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THURSDAY, Feb. 21, 2019 (American Heart Association News) — Kristen Patton was settling in to feed her newborn on Christmas Eve as her three older children went to bed.
It was the holiday evening she had envisioned — relaxed family time the day after coming home from the hospital following the birth of her daughter, Hattie.
Suddenly, unbelievable pain shot through Kristen’s left jaw. It moved in a web-like pattern into her cheek, the left side of her neck, her chest and her arm.
“Something was very, very wrong,” she recalled. “It was so instantaneous.”
Fearing that she might pass out, Kristen lay Hattie in her crib and crawled toward her husband, Steve Goldsmith, who was getting gifts out of a closet. He found his wife unconscious and dialed 911.
Kristen wasn’t breathing. Emergency workers resuscitated her multiple times. She went in and out of consciousness.
At the hospital, doctors determined that Kristen — then age 40 — had suffered a heart attack.
Following a catheterization procedure and days of testing, there were no clear answers for why the attack occurred. Kristen was determined to get home to her husband and their children, who at the time were ages 10, 7, 5 and 8 days. But before leaving the hospital, Kristen suffered a second, even worse, heart attack.
It felt like she was drowning as her chest filled with blood. Kristen had suffered a spontaneous coronary artery dissection, or SCAD, a tearing of the coronary artery. Doctors rushed her to surgery and performed a triple bypass.
SCAD has been shown in some studies be a greater risk among postpartum women. There is a high risk of recurrence, and SCAD can be fatal.
Kristen’s heart was badly damaged. Ultimately, she would need a heart transplant.
Over the next few weeks, Kristen survived on life support. Machines pumped blood through her heart and body.
Her oldest child, Clay, recalls feeling so worried.
“It was hard for me knowing that my mom was going through something that would probably end with her dying,” he said, but his father’s reassurance helped.
Clay said his father explained what was happening “and managed to make the situation not sound as bad as it was.” His father told him and his sisters it was as though their mother had gone to sleep, fallen out of bed and was slowly climbing back up.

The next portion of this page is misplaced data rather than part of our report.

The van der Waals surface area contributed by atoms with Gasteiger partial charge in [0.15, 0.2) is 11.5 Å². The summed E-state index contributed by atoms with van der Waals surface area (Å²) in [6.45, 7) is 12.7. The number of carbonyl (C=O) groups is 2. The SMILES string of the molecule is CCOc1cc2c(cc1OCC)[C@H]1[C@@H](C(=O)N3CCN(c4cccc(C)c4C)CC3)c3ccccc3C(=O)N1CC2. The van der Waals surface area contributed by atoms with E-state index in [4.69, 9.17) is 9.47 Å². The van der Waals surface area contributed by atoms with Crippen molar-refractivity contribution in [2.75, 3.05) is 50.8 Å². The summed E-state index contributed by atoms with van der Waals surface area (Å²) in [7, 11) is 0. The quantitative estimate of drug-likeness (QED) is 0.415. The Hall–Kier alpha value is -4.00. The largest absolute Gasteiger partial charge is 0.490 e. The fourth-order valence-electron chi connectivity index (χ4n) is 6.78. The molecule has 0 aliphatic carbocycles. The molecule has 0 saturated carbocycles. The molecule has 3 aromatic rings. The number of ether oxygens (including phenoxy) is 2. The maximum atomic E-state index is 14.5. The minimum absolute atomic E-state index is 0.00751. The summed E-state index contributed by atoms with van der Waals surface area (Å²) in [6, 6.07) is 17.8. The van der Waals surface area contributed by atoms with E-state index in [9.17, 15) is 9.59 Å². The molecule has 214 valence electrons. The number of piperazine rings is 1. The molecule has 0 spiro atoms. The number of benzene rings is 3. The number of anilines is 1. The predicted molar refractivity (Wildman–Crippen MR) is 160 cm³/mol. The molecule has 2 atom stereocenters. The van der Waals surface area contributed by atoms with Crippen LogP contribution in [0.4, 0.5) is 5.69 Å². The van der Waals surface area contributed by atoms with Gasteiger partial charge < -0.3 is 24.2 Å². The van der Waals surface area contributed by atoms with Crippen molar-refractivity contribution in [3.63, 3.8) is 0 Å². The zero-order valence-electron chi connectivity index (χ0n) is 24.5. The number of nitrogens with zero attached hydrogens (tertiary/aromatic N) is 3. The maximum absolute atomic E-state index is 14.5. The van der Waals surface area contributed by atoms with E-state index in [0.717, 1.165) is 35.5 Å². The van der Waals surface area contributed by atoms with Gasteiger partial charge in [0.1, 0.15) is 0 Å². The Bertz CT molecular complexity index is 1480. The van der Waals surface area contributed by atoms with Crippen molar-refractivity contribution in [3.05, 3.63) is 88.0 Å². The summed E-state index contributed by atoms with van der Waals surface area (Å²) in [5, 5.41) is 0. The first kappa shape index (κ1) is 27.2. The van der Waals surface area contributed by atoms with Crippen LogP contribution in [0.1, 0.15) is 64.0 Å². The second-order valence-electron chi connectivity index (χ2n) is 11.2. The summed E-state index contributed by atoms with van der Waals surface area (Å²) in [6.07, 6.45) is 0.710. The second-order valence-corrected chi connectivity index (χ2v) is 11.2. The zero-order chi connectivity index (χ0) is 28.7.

In addition to taking on more responsibilities with the children, Steve changed his wife’s LVAD batteries and dressed her incision, all while continuing his job in the technology field.
“It was amazing and quite beautiful to see him rise to the occasion,” Kristen said. “I knew I had married a great guy, but I had no idea.”
With her LVAD, Kristen hiked with her family in the hills around their hometown of Austin, Texas. She drove her kids to school and worked hard in cardiac rehab to get strong enough for a possible transplant.
Still, she was grieving her mother’s recent death from a heart attack and found it difficult to accept the idea of a transplant. Sometimes she wondered whether she should live with the LVAD indefinitely.
Then, one night in late 2016, the call came.
“Kristen, we have a heart for you,” said the voice on the phone.
Thoughts rushed through her mind that were “bittersweet, beautiful and awful, all at the same time,” she said. She was getting another chance at life, yet the heart donor’s family had lost a loved one.
“There are not enough words to describe what that’s like,” she said.
Kristen spent eight days in the hospital after the transplant with no complications. Then she began her new life with her new heart.
Kristen has since been taking her workouts to a new level.
She helped her exercise physiologist form a small workout group for heart transplant patients called “Mighty Heart Fitness.”
At her doctor’s office, she saw an advertisement for the Transplant Games of America. She set her sights on participating — and, in August 2018, she did. She won a silver medal in 5K cycling, bronze in both the 20K cycling race and the 200-meter sprint, and competed in softball throw and doubles tennis.
She volunteers with the American Heart Association and the Texas Organ Sharing Alliance. But her “passion project” is Wonders & Worries, a nonprofit that helps children cope with a parent’s life-threatening illness. The group helped her family, and now she’s giving back.
The message Clay likes to share with other heart patients and their loved ones is, “Don’t give up, guys. No matter how tough or hopeless things look, miracles can happen.”
American Heart Association News covers heart and brain health. Not all views expressed in this story reflect the official position of the American Heart Association. Copyright is owned or held by the American Heart Association, Inc., and all rights are reserved. If you have questions or comments about this story, please email [email protected]